Unfortunately, cyberbullying can still happen, no matter how vigilant you are and how willing your child is to confide in you. After it starts, there are ways you can combat it. First, make sure your child knows not to engage with the online bully. Additionally, you should not get involved either. Instead, document the behavior with printed screenshots, emails, or text messages. Try to include dates and timestamps, or document it yourself. Then, block the cyberbully to avoid further direct contact and shield your teen from what they’re saying.

There are a few different ways to report cyberbullying. First, you can report the cyberbullying to online service providers. Generally, cyberbullying violates the terms of service established by various social media sites and online network providers. If you report the cyberbullying, they can determine if the user has violated their criteria and may block the users from accessing their sites or take other actions as appropriate to remedy the situation. There’s usually a “terms and conditions” or “rights and responsibilities” section that you can refer to for clarification on what is and isn’t allowed.

If cyberbullying impacts your child’s learning environment or occurs during school hours or even after-hours by your teen’s peers, you can report the incidents to the school or your local educational administration board. Various state laws will determine how a school must address online bullying and what remedies are available to your child.

You can also report cyberbullying to law enforcement. Certain cyberbullying actions, including threats of violence, sextortion, and cyberstalking, warrant getting the appropriate law enforcement authorities involved. Various state and federal laws come into play to determine whether you’re eligible for civil or criminal remedies.

If you have specific questions about cyberbullying, its effects on your teen, and what you can do about it, contact the Social Media Victims Law Center today for a free consultation.

Frequently Asked Questions

For individuals and children who have been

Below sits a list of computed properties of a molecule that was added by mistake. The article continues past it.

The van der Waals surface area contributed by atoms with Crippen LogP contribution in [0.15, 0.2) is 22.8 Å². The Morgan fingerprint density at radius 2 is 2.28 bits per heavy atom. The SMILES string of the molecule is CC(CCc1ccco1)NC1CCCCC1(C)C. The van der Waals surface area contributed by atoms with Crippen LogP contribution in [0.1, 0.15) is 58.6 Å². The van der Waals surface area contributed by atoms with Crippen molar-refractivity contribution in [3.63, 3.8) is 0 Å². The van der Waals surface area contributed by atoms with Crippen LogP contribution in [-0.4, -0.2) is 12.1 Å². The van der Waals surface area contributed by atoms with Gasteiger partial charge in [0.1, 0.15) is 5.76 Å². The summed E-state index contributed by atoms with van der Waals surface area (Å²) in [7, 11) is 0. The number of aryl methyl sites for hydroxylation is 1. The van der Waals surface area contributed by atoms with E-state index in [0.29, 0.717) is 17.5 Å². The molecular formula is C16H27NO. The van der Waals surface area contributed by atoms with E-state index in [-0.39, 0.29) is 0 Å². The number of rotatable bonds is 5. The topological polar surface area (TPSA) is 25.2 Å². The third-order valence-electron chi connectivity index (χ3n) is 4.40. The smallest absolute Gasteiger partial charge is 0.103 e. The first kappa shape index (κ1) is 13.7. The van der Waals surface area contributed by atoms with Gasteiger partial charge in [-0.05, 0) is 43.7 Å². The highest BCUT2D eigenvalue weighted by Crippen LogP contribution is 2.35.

We only handle cases on a contingent fee basis. This means that we are paid a portion of any recovery obtained in the case and you do not owe us any attorneys’ fees if the lawsuit does not result in a recovery.

Every case is unique. Our attorneys will work with your family to evaluate your potential case and help you evaluate whether filing a lawsuit or other legal proceeding is in your family’s best interest. Generally speaking, the types of cases we handle involve serious mental health effects, including attempted or completed suicide, eating disorders, inpatient mental health treatment, or sexual trafficking/exploitation that was caused by or contributed to through addictive or problematic social media use by teens and young adults.

We are a law firm based near Seattle, WA comprised of lawyers who have spent their entire careers representing victims who have been harmed by dangerous products. We are also parents. Shocked and troubled by the recent revelations about the harm caused to teens and young adults by social media platforms, which powerful technology companies have designed to be highly addictive, Social Media Victims Law Center was launched specifically to help families and children who have suffered serious mental harm or exploitation through social media use to obtain justice.

Social Media Harms

Social Media Harms

Explore Popular Topics

Addiction

Suicide

Eating Disorders

Anxiety

Bullying

Sexual Abuse

Body Image

Self-Esteem